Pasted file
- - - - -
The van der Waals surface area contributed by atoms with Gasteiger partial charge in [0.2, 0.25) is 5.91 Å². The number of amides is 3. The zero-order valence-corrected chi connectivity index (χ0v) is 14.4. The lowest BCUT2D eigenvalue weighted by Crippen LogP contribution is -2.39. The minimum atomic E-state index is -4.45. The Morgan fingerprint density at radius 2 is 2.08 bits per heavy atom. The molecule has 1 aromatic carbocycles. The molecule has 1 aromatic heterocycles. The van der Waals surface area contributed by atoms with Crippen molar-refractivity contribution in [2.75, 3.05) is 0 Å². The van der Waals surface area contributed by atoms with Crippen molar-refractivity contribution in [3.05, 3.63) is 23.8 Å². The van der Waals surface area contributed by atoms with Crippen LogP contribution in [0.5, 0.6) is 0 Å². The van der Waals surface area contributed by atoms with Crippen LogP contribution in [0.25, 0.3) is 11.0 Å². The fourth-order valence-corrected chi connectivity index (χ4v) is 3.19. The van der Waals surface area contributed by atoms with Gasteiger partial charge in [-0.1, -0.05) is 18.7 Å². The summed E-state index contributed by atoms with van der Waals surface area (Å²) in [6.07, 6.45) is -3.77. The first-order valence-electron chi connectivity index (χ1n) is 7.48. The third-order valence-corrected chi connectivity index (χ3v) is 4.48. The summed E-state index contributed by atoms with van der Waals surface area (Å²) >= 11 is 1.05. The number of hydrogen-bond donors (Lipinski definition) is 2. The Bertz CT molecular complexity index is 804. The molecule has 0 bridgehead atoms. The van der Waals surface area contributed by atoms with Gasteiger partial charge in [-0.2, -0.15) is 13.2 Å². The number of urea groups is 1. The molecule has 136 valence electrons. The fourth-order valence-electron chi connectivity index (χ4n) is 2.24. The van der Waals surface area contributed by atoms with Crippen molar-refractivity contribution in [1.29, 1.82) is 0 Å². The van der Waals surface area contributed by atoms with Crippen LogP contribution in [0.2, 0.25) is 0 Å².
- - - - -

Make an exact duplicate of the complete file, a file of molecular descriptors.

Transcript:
The van der Waals surface area contributed by atoms with Gasteiger partial charge in [0.2, 0.25) is 5.91 Å². The number of amides is 3. The zero-order valence-corrected chi connectivity index (χ0v) is 14.4. The lowest BCUT2D eigenvalue weighted by Crippen LogP contribution is -2.39. The minimum atomic E-state index is -4.45. The Morgan fingerprint density at radius 2 is 2.08 bits per heavy atom. The molecule has 1 aromatic carbocycles. The molecule has 1 aromatic heterocycles. The van der Waals surface area contributed by atoms with Crippen molar-refractivity contribution in [2.75, 3.05) is 0 Å². The van der Waals surface area contributed by atoms with Crippen molar-refractivity contribution in [3.05, 3.63) is 23.8 Å². The van der Waals surface area contributed by atoms with Crippen LogP contribution in [0.5, 0.6) is 0 Å². The van der Waals surface area contributed by atoms with Crippen LogP contribution in [0.25, 0.3) is 11.0 Å². The fourth-order valence-corrected chi connectivity index (χ4v) is 3.19. The van der Waals surface area contributed by atoms with Gasteiger partial charge in [-0.1, -0.05) is 18.7 Å². The summed E-state index contributed by atoms with van der Waals surface area (Å²) in [6.07, 6.45) is -3.77. The first-order valence-electron chi connectivity index (χ1n) is 7.48. The third-order valence-corrected chi connectivity index (χ3v) is 4.48. The summed E-state index contributed by atoms with van der Waals surface area (Å²) >= 11 is 1.05. The number of hydrogen-bond donors (Lipinski definition) is 2. The Bertz CT molecular complexity index is 804. The molecule has 0 bridgehead atoms. The van der Waals surface area contributed by atoms with Gasteiger partial charge in [-0.2, -0.15) is 13.2 Å². The number of urea groups is 1. The molecule has 136 valence electrons. The fourth-order valence-electron chi connectivity index (χ4n) is 2.24. The van der Waals surface area contributed by atoms with Crippen molar-refractivity contribution in [1.29, 1.82) is 0 Å². The van der Waals surface area contributed by atoms with Crippen LogP contribution in [0.2, 0.25) is 0 Å².